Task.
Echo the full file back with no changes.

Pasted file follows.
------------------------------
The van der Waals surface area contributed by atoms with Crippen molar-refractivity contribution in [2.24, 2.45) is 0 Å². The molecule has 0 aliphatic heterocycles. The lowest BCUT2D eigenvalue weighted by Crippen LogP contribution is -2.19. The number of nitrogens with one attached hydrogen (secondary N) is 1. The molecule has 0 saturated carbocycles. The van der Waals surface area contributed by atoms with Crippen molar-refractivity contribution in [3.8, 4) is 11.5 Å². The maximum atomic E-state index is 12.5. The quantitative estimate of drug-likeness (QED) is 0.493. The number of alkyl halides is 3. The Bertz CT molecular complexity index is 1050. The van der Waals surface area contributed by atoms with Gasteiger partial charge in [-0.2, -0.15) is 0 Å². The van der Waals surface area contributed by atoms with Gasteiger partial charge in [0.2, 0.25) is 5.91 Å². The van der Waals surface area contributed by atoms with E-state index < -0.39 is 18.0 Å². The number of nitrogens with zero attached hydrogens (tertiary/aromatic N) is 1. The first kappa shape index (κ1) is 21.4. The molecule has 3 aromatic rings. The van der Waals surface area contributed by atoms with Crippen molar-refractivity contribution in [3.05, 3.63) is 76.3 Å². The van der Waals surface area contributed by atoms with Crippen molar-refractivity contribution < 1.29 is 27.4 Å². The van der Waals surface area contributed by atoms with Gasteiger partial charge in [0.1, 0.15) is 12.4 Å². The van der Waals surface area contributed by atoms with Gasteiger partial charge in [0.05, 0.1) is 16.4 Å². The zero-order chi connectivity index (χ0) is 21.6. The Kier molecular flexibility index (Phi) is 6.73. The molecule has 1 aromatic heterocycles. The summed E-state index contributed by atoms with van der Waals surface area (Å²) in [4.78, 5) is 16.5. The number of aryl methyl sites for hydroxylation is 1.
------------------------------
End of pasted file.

The van der Waals surface area contributed by atoms with Crippen molar-refractivity contribution in [2.24, 2.45) is 0 Å². The molecule has 0 aliphatic heterocycles. The lowest BCUT2D eigenvalue weighted by Crippen LogP contribution is -2.19. The number of nitrogens with one attached hydrogen (secondary N) is 1. The molecule has 0 saturated carbocycles. The van der Waals surface area contributed by atoms with Crippen molar-refractivity contribution in [3.8, 4) is 11.5 Å². The maximum atomic E-state index is 12.5. The quantitative estimate of drug-likeness (QED) is 0.493. The number of alkyl halides is 3. The Bertz CT molecular complexity index is 1050. The van der Waals surface area contributed by atoms with Gasteiger partial charge in [-0.2, -0.15) is 0 Å². The van der Waals surface area contributed by atoms with Gasteiger partial charge in [0.2, 0.25) is 5.91 Å². The van der Waals surface area contributed by atoms with E-state index < -0.39 is 18.0 Å². The number of nitrogens with zero attached hydrogens (tertiary/aromatic N) is 1. The first kappa shape index (κ1) is 21.4. The molecule has 3 aromatic rings. The van der Waals surface area contributed by atoms with Crippen molar-refractivity contribution in [3.05, 3.63) is 76.3 Å². The van der Waals surface area contributed by atoms with Crippen molar-refractivity contribution < 1.29 is 27.4 Å². The van der Waals surface area contributed by atoms with Gasteiger partial charge in [0.1, 0.15) is 12.4 Å². The van der Waals surface area contributed by atoms with Gasteiger partial charge in [0.05, 0.1) is 16.4 Å². The zero-order chi connectivity index (χ0) is 21.6. The Kier molecular flexibility index (Phi) is 6.73. The molecule has 1 aromatic heterocycles. The summed E-state index contributed by atoms with van der Waals surface area (Å²) in [4.78, 5) is 16.5. The number of aryl methyl sites for hydroxylation is 1.